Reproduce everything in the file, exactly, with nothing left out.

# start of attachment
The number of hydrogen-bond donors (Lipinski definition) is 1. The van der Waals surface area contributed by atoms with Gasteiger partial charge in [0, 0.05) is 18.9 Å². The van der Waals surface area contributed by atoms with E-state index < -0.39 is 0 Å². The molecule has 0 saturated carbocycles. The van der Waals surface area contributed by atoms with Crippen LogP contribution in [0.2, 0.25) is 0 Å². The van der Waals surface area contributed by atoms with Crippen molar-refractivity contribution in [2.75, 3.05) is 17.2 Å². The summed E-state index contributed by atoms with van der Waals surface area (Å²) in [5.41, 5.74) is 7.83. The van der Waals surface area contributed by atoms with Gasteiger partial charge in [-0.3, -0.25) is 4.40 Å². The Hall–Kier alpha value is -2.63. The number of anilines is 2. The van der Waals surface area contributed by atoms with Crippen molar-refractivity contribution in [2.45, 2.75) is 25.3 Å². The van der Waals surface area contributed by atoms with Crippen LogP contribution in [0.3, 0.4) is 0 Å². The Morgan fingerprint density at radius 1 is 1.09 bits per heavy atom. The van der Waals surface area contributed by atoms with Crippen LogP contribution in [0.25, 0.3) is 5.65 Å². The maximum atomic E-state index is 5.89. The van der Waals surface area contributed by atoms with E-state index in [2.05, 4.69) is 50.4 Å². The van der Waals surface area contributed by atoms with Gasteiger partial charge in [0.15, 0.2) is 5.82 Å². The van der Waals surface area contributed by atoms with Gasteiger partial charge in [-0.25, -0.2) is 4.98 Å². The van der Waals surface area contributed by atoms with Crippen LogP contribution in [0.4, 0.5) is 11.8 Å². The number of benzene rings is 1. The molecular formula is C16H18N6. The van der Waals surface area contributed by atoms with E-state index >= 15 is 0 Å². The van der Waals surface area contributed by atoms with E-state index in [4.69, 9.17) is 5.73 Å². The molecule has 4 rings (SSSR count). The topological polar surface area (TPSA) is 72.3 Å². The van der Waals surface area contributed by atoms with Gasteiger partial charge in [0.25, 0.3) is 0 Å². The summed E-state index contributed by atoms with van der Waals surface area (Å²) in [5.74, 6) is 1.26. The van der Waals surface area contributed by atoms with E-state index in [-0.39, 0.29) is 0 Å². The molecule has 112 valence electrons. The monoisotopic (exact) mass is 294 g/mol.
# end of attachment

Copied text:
The number of hydrogen-bond donors (Lipinski definition) is 1. The van der Waals surface area contributed by atoms with Gasteiger partial charge in [0, 0.05) is 18.9 Å². The van der Waals surface area contributed by atoms with E-state index < -0.39 is 0 Å². The molecule has 0 saturated carbocycles. The van der Waals surface area contributed by atoms with Crippen LogP contribution in [0.2, 0.25) is 0 Å². The van der Waals surface area contributed by atoms with Crippen molar-refractivity contribution in [2.75, 3.05) is 17.2 Å². The summed E-state index contributed by atoms with van der Waals surface area (Å²) in [5.41, 5.74) is 7.83. The van der Waals surface area contributed by atoms with Gasteiger partial charge in [-0.3, -0.25) is 4.40 Å². The Hall–Kier alpha value is -2.63. The number of anilines is 2. The van der Waals surface area contributed by atoms with Crippen molar-refractivity contribution in [2.45, 2.75) is 25.3 Å². The van der Waals surface area contributed by atoms with Crippen LogP contribution in [0.3, 0.4) is 0 Å². The Morgan fingerprint density at radius 1 is 1.09 bits per heavy atom. The van der Waals surface area contributed by atoms with Crippen LogP contribution in [0.25, 0.3) is 5.65 Å². The maximum atomic E-state index is 5.89. The van der Waals surface area contributed by atoms with E-state index in [2.05, 4.69) is 50.4 Å². The van der Waals surface area contributed by atoms with Gasteiger partial charge in [0.15, 0.2) is 5.82 Å². The van der Waals surface area contributed by atoms with Gasteiger partial charge in [-0.25, -0.2) is 4.98 Å². The van der Waals surface area contributed by atoms with Crippen LogP contribution in [0.4, 0.5) is 11.8 Å². The number of benzene rings is 1. The molecular formula is C16H18N6. The van der Waals surface area contributed by atoms with E-state index >= 15 is 0 Å². The van der Waals surface area contributed by atoms with E-state index in [4.69, 9.17) is 5.73 Å². The molecule has 4 rings (SSSR count). The topological polar surface area (TPSA) is 72.3 Å². The van der Waals surface area contributed by atoms with Gasteiger partial charge in [0.25, 0.3) is 0 Å². The summed E-state index contributed by atoms with van der Waals surface area (Å²) in [5.74, 6) is 1.26. The van der Waals surface area contributed by atoms with E-state index in [-0.39, 0.29) is 0 Å². The molecule has 112 valence electrons. The monoisotopic (exact) mass is 294 g/mol.